The MeK have used testimonies by MOIS defectors and former associates to show that Masoud Khodabandeh has been working for Iranian intelligence since 1998. These accounts indicate that he first traveled to Singapore and Kuala Lumpur that year to meet senior MOIS officials. He later set up a website, Iran-Interlink, at the request of his MOIS handlers. MeK officials say Khodabandeh was a key organizer of a small demonstration outside the offices of Iranian opposition leader, Maryam Rajavi, north of Paris, which was engineered by MOIS as a means of stepping up pressure on the opposition.
In his email message, distributed by Gary Sick, Khodabandeh noted, There is enough, as yet unverified, information to suggest that the MEK in Camp Ashraf is currently in severe crisis and on the point of collapse, and that the camp is only held together by an atmosphere of fear and repression at the hands of the MEKs leaders. The most recent reports suggest that if the flag of the US army is replaced by the flag of the Red Cross more than 80 percent of the people in the camp will go to the North camp.
Iran experts said the emails raised serious questions about the nature of the relationship between Sick and Iranian intelligence agent, Masoud Khodabandeh.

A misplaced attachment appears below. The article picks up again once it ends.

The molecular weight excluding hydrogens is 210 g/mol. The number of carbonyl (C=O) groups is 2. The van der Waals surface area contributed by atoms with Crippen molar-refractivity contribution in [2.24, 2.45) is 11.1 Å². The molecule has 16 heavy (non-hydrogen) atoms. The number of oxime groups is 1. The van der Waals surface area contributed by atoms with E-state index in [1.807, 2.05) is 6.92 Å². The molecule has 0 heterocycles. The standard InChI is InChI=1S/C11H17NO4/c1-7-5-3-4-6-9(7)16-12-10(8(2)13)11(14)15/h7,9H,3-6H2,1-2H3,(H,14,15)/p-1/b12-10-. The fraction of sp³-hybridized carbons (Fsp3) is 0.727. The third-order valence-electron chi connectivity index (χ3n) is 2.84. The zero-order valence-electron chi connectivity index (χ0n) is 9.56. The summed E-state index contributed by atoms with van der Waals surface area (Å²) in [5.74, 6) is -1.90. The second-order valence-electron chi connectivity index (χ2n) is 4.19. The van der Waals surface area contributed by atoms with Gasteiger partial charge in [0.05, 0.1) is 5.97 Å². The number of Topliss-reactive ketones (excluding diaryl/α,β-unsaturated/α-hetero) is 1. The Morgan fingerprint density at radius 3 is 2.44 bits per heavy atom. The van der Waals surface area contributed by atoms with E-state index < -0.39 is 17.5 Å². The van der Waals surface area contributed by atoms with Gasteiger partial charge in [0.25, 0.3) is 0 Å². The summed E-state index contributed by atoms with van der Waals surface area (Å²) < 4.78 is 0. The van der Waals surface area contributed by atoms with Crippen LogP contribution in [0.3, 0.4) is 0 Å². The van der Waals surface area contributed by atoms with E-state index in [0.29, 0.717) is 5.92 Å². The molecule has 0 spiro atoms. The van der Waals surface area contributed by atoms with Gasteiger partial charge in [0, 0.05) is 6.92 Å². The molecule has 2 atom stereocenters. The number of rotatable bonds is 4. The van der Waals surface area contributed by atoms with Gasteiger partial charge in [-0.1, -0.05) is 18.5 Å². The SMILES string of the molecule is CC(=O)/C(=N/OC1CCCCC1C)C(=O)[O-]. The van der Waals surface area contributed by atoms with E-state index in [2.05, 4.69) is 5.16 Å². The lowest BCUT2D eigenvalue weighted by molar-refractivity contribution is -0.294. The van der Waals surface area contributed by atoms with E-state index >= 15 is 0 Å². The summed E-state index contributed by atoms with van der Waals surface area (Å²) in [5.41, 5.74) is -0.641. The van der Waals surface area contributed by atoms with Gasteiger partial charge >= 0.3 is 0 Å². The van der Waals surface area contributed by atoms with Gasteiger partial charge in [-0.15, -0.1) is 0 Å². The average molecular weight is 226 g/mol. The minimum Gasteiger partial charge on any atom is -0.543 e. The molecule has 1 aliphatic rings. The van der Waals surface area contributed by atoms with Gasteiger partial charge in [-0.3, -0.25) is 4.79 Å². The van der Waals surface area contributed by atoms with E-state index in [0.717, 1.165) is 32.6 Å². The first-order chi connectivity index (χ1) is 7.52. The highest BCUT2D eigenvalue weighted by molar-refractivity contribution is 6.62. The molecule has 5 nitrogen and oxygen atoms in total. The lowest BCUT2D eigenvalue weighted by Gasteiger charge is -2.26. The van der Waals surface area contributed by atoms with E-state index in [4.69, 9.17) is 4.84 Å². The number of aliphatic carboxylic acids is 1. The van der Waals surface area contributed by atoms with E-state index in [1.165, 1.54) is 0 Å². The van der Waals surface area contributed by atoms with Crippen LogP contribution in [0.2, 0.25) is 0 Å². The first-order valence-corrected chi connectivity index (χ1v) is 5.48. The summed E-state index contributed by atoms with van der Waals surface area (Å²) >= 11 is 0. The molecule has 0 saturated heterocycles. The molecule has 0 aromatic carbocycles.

Given his position as chairman of Human Rights Watchs Middle East Advisory Board, Sicks emails are likely to add to the controversy surrounding the HRW report.
The big question now is What did Gary Sick know about the report, and when did he know it? said Masoud Zabeti, president of the Committee of Anglo-Iranian Lawyers in London.
Zabeti, a lawyer himself, is considering moves to challenge the report through legal avenues. We might even ask courts in America, on the basis of the Freedom of Information Act, to order all correspondence between Mr. Sick and HRW to be made public, he said in an interview.
Sick, who has been an outspoken proponent of rapprochement with the Iranian regime, told Time magazine in May, “Rafsanjani will have secret talks going with the Americans within three months after he takes office. He did not say if this was merely a prophesy or based on secret contacts with senior Iranian officials.